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– Etymology:
– Term derived from “integumentum” in Latin for a covering
– In English, “integument” is traced back to the early 17th century
– Refers to a material or layer enclosing, clothing, or covering something
– Can mean a cloak or disguise in a figurative sense
– Modern word referring to being clad or coated, like with a skin or husk

– Botanical usage:
– In botany, refers to the covering of an organ
– Commonly refers to an envelope covering the nucellus of the ovule
Integument may be unitegmic or bitegmic
– Perforated by a pore (micropyle) for pollen tube entry
– May develop into the testa or seed coat

– Zoological usage:
– In zoology, integument comprises connective tissue membranes
– Refers to an animal’s skin and its derivatives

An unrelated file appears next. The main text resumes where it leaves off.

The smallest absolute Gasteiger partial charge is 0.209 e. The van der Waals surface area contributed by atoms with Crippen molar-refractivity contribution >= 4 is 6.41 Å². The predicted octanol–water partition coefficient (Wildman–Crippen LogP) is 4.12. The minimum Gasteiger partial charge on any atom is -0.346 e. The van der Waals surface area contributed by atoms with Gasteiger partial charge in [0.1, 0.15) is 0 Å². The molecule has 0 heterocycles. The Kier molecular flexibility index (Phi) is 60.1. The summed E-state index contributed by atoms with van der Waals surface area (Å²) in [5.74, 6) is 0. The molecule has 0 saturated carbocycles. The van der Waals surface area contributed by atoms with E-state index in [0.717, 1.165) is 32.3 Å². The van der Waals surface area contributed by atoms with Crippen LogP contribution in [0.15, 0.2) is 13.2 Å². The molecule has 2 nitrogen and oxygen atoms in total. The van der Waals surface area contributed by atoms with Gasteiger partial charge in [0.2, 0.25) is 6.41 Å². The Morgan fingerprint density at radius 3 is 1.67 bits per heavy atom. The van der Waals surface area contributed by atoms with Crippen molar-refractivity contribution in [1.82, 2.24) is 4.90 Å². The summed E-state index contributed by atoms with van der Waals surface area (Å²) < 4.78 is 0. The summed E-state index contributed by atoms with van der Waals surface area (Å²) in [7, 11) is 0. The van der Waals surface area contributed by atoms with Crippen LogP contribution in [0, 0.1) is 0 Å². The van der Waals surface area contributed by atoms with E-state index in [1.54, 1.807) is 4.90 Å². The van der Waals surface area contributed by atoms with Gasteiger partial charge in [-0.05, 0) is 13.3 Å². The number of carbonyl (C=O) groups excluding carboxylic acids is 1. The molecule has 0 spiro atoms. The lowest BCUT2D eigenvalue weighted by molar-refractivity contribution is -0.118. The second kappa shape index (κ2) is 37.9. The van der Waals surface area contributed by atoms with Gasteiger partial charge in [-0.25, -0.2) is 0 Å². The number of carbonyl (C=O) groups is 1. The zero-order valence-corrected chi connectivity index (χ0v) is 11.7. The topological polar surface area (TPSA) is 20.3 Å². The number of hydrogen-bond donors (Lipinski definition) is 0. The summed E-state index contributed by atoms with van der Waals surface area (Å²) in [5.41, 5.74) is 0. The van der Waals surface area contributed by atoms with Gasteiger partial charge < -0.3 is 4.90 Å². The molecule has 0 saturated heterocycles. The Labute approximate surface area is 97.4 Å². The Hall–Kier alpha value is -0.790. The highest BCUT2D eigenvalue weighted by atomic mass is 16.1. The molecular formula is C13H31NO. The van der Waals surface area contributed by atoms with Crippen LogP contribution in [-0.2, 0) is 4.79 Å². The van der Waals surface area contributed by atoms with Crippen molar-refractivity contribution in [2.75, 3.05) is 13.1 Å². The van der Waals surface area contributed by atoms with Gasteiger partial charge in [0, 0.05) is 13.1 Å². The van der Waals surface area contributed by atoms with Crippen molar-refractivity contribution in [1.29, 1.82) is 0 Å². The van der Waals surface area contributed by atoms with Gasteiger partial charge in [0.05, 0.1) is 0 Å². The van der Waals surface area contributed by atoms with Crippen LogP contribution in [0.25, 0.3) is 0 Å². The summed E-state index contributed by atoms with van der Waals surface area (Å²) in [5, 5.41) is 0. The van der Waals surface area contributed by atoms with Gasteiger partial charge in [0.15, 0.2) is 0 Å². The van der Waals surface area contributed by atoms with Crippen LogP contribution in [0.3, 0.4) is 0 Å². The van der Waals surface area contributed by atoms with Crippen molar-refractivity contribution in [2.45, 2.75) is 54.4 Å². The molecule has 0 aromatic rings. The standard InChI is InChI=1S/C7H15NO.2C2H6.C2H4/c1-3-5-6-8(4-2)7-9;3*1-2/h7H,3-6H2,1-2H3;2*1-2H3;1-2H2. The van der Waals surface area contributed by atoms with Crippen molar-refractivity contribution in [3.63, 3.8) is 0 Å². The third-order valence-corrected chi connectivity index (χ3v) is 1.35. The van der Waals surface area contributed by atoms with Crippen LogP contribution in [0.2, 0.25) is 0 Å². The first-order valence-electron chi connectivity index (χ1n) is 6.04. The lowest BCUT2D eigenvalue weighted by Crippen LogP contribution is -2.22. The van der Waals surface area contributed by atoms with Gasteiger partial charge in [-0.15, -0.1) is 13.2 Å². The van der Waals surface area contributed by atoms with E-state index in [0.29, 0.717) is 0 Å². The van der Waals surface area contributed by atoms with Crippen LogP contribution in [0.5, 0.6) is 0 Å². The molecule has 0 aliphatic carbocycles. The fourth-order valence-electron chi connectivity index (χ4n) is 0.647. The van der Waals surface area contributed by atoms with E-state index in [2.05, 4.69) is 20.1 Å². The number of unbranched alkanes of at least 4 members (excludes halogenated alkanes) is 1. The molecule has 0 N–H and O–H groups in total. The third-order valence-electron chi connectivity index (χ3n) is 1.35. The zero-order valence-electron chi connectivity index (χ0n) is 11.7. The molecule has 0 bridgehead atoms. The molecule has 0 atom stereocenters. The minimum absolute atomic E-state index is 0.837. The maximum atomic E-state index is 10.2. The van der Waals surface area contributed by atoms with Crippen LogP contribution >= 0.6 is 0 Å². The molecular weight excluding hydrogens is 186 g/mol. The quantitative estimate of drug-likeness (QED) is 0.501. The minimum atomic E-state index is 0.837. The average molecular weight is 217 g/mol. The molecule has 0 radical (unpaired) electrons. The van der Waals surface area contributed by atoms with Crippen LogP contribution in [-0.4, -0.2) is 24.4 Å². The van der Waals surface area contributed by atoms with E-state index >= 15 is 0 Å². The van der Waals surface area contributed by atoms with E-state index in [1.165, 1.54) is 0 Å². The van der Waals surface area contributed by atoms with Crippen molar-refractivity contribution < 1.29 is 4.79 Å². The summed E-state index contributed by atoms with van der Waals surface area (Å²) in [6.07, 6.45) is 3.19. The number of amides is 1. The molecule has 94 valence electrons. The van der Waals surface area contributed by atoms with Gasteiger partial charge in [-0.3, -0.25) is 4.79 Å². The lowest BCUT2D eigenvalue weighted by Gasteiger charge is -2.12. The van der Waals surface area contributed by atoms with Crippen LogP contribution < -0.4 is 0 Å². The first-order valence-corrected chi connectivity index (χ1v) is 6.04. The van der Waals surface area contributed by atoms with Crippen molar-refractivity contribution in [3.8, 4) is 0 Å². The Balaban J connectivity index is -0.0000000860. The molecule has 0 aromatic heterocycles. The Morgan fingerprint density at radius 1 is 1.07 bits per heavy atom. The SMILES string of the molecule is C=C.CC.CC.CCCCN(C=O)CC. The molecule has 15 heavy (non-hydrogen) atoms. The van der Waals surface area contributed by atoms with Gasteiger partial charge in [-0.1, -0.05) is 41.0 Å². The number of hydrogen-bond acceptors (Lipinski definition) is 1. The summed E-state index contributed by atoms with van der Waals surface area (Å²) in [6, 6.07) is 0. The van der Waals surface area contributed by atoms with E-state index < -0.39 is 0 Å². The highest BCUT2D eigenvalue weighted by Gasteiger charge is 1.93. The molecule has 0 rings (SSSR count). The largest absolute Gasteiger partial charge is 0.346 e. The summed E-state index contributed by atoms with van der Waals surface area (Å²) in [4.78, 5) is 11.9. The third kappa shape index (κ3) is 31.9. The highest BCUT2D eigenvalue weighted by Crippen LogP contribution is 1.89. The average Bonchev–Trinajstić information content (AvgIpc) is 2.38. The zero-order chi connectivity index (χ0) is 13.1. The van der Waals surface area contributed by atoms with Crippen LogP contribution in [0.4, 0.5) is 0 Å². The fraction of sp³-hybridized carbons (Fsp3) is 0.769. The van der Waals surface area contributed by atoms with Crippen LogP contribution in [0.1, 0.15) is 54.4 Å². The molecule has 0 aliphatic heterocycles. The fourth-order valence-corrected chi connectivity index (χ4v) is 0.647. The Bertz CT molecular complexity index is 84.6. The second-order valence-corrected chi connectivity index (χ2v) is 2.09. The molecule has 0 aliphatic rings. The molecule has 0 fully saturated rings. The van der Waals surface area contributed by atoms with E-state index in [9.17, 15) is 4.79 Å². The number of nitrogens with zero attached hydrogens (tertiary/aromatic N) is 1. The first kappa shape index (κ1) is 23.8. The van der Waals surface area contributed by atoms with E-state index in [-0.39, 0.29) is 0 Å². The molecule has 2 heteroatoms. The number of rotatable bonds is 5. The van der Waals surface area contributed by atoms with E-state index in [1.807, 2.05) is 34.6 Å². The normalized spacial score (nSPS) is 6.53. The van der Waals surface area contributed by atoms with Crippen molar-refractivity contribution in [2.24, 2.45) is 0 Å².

– In arthropods, integument consists of epithelial ectoderm and chitin
– Chitin’s rigidity varies based on chemical composition
– Integumentary system is synonymous with cutaneous

– Derivative terms and sundry usages:
– Include adjectival forms like integumentary and integumental
– Integumented denotes not being bare
– Examples in articles like connective tissue in skeletal muscle
– Illustrative examples in various contexts
– Figurative usage in architecture and medical aspects

– References:
– Brown’s “The New Shorter Oxford English Dictionary”
– Marchant’s “Cassells Latin Dictionary”
– Kristensen and Georges’ work on Lepidoptera
– Jackson’s “A Glossary of Botanic Terms”
– Collocott’s “Dictionary of Science and Technology”

Integument (Wikipedia)

In biology, an integument is the tissue surrounding an organism's body or an organ within, such as skin, a husk, shell, germ or rind.

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